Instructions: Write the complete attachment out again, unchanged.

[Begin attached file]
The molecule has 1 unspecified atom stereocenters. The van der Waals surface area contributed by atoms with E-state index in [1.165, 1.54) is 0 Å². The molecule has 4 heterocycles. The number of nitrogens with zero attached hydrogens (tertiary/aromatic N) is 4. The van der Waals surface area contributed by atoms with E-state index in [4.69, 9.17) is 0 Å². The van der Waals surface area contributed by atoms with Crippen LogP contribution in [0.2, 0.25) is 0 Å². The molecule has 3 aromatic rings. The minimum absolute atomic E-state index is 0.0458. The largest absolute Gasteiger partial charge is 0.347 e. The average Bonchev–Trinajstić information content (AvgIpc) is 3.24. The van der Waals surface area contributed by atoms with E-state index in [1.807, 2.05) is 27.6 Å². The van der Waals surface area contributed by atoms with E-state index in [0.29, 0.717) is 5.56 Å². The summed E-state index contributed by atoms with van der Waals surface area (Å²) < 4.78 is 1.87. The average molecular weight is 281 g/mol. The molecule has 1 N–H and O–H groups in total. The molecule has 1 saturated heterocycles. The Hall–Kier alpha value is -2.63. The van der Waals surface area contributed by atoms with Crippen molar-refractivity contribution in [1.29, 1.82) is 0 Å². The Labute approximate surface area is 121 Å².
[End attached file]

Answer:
The molecule has 1 unspecified atom stereocenters. The van der Waals surface area contributed by atoms with E-state index in [1.165, 1.54) is 0 Å². The molecule has 4 heterocycles. The number of nitrogens with zero attached hydrogens (tertiary/aromatic N) is 4. The van der Waals surface area contributed by atoms with E-state index in [4.69, 9.17) is 0 Å². The van der Waals surface area contributed by atoms with Crippen LogP contribution in [0.2, 0.25) is 0 Å². The molecule has 3 aromatic rings. The minimum absolute atomic E-state index is 0.0458. The largest absolute Gasteiger partial charge is 0.347 e. The average Bonchev–Trinajstić information content (AvgIpc) is 3.24. The van der Waals surface area contributed by atoms with E-state index in [1.807, 2.05) is 27.6 Å². The van der Waals surface area contributed by atoms with E-state index in [0.29, 0.717) is 5.56 Å². The summed E-state index contributed by atoms with van der Waals surface area (Å²) < 4.78 is 1.87. The average molecular weight is 281 g/mol. The molecule has 1 N–H and O–H groups in total. The molecule has 1 saturated heterocycles. The Hall–Kier alpha value is -2.63. The van der Waals surface area contributed by atoms with Crippen molar-refractivity contribution in [1.29, 1.82) is 0 Å². The Labute approximate surface area is 121 Å².